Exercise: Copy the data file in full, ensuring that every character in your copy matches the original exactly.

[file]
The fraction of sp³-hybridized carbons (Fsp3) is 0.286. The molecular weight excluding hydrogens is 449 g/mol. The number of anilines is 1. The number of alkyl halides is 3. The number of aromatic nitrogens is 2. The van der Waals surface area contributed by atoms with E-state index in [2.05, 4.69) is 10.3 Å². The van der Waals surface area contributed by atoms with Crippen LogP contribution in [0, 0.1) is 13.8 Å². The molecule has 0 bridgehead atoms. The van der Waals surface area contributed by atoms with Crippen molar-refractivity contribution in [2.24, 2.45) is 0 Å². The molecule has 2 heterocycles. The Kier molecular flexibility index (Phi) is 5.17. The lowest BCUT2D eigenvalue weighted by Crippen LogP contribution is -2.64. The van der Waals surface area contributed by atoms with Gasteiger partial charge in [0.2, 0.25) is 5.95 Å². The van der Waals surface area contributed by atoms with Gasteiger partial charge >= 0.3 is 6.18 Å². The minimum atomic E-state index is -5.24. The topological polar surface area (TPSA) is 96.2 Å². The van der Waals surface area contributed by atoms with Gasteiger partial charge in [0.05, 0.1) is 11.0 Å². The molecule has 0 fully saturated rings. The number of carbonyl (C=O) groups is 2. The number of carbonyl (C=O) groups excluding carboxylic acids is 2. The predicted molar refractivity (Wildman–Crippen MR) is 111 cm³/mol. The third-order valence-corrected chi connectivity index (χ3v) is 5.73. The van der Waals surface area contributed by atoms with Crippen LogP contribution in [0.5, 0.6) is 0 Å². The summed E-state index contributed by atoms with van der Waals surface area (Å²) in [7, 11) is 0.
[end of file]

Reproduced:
The fraction of sp³-hybridized carbons (Fsp3) is 0.286. The molecular weight excluding hydrogens is 449 g/mol. The number of anilines is 1. The number of alkyl halides is 3. The number of aromatic nitrogens is 2. The van der Waals surface area contributed by atoms with E-state index in [2.05, 4.69) is 10.3 Å². The van der Waals surface area contributed by atoms with Crippen LogP contribution in [0, 0.1) is 13.8 Å². The molecule has 0 bridgehead atoms. The van der Waals surface area contributed by atoms with Crippen molar-refractivity contribution in [2.24, 2.45) is 0 Å². The molecule has 2 heterocycles. The Kier molecular flexibility index (Phi) is 5.17. The lowest BCUT2D eigenvalue weighted by Crippen LogP contribution is -2.64. The van der Waals surface area contributed by atoms with Gasteiger partial charge in [0.2, 0.25) is 5.95 Å². The van der Waals surface area contributed by atoms with Gasteiger partial charge >= 0.3 is 6.18 Å². The minimum atomic E-state index is -5.24. The topological polar surface area (TPSA) is 96.2 Å². The van der Waals surface area contributed by atoms with Gasteiger partial charge in [0.05, 0.1) is 11.0 Å². The molecule has 0 fully saturated rings. The number of carbonyl (C=O) groups is 2. The number of carbonyl (C=O) groups excluding carboxylic acids is 2. The predicted molar refractivity (Wildman–Crippen MR) is 111 cm³/mol. The third-order valence-corrected chi connectivity index (χ3v) is 5.73. The van der Waals surface area contributed by atoms with Crippen LogP contribution in [0.5, 0.6) is 0 Å². The summed E-state index contributed by atoms with van der Waals surface area (Å²) in [7, 11) is 0.